Review: Denis Villeneuve’s Dune is good in a lot of ways and bad in a couple of critically important ways

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Frank Herbert’s classic sci-fi novel, Dune, has long been considered unfilmable, but director Denis Villeneuve, adapting with John Spaihts and Eric Roth, almost makes it work. Villeneuve’s Dune is good in a lot of ways and bad in a couple critically important ways. It’s a mixed bag of a film that is in turns boring and frustrating and thrilling and epic that is also curiously flat despite its obvious expense. Villeneuve’s visual style is marked by a preference for drained color palettes, but usually he offsets his monochromatic tendencies by choosing one or two colors to pop off the palette to enliven the frame, such as the orange and violet of Blade Runner 2049, or the green of Arrival, or the yellow Enemies. Here, though, there is no signature color, only a signature lack of it, as the desert planet of Arrakis is rendered in muddy browns and greys. Truly spectacular visual design elements—costumes, architecture, spaceships—are rendered uninteresting by the visual style. This world of “great houses” and intergalactic empire and latent rebellion does not feel grand or exciting, it feels utilitarian to the point of being dull. 

That visual sameness does not help the story, which is terribly paced. Part of Dune’s defiance of cinema is the sheer scope of the story, which Villeneuve & Co. have split into two parts (Part Two was just greenlit for 2023). In some ways, they do a decent job of breaking the story down into an understandable structure. Paul Atreides (Timothée Chalamet) is the heir of House Atreides, son of Duke Leto (Oscar Isaac) and his concubine, the witchy Jessica (Rebecca Ferguson), who is part of a religious order called the Bene Gesserit. Paul carries not only his father’s aristocratic and political legacy, but also his mother’s magical legacy, and Dune is a little bit concerned with this family that is not only part of something larger than themselves—politically and magically—but also sincerely caring of one another. Leto and Jessica are each aware of the pressure they are putting on Paul and the things they are asking of him at just 15 (at no point does Chalamet look 15, but it’s not as distracting as, say, Ben Platt in Dear Evan Hansen). But Dune has far too much plot track to lay, so there is no time to really explore this family dynamic.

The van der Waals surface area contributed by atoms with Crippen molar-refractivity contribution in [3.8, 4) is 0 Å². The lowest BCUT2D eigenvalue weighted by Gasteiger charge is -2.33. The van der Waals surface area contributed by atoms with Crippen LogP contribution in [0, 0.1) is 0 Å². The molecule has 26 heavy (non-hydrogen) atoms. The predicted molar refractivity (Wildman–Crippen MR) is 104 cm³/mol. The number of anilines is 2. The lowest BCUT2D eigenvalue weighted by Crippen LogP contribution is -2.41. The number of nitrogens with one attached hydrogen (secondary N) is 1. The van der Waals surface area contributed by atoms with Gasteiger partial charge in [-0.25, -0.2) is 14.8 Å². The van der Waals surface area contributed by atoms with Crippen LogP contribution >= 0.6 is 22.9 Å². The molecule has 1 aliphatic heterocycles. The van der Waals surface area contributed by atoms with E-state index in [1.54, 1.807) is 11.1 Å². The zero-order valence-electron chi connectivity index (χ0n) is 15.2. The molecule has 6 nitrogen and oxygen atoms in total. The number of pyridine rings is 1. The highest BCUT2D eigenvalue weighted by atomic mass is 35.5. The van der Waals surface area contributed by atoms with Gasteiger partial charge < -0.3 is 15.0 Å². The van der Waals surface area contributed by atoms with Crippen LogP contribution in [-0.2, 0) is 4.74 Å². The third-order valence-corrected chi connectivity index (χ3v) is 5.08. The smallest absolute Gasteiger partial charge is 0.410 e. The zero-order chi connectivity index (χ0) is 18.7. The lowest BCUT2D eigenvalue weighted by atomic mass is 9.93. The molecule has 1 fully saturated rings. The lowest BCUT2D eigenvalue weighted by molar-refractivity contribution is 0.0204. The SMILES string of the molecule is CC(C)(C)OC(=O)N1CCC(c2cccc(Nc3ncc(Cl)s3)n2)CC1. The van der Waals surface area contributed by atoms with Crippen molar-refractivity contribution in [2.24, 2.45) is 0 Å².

This is the biggest problem with Dune. Even splitting it into two parts, it’s too much for one movie. The story is horrendously inefficient, leading to the bad pacing and the feeling that the film is both overstuffed and boring for long stretches. Take this creative team and cast and make a ten-part TV series, and maybe we’d get somewhere with it, but as is, it takes almost 90 minutes to get through the setup, and even when the film ends at just past two and a half hours, it feels like very little of real import has happened. That’s not to say that NOTHING happens, just that the story isn’t told economically and the run time to stuff happening ratio is deeply out of whack. 

But Sarah! Part Two is coming! Sure, but this isn’t Part Two, this is Part One, and Part One doesn’t work as a film. Adding a second, entirely separate film later isn’t going to make Part One work, either. Part Two will just be a second, entirely separate film, because that is how films work. Films are contained units. That’s what makes them films, and not episodes of television.